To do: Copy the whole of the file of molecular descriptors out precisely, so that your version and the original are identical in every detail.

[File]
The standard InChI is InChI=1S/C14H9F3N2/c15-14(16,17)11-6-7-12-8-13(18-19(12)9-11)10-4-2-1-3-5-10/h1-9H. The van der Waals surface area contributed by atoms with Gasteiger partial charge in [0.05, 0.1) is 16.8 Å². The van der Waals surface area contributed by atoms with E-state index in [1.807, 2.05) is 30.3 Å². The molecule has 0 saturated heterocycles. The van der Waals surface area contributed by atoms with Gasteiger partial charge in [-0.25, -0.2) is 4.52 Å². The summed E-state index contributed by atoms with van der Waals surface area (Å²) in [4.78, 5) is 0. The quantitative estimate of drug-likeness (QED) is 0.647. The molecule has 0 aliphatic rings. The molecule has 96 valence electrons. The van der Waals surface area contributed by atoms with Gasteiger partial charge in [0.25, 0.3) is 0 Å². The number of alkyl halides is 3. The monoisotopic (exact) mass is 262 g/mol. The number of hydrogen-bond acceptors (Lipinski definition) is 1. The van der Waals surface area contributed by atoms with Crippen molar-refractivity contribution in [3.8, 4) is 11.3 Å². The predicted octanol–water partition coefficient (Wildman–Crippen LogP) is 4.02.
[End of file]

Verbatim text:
The standard InChI is InChI=1S/C14H9F3N2/c15-14(16,17)11-6-7-12-8-13(18-19(12)9-11)10-4-2-1-3-5-10/h1-9H. The van der Waals surface area contributed by atoms with Gasteiger partial charge in [0.05, 0.1) is 16.8 Å². The van der Waals surface area contributed by atoms with E-state index in [1.807, 2.05) is 30.3 Å². The molecule has 0 saturated heterocycles. The van der Waals surface area contributed by atoms with Gasteiger partial charge in [-0.25, -0.2) is 4.52 Å². The summed E-state index contributed by atoms with van der Waals surface area (Å²) in [4.78, 5) is 0. The quantitative estimate of drug-likeness (QED) is 0.647. The molecule has 0 aliphatic rings. The molecule has 96 valence electrons. The van der Waals surface area contributed by atoms with Gasteiger partial charge in [0.25, 0.3) is 0 Å². The number of alkyl halides is 3. The monoisotopic (exact) mass is 262 g/mol. The number of hydrogen-bond acceptors (Lipinski definition) is 1. The van der Waals surface area contributed by atoms with Crippen molar-refractivity contribution in [3.8, 4) is 11.3 Å². The predicted octanol–water partition coefficient (Wildman–Crippen LogP) is 4.02.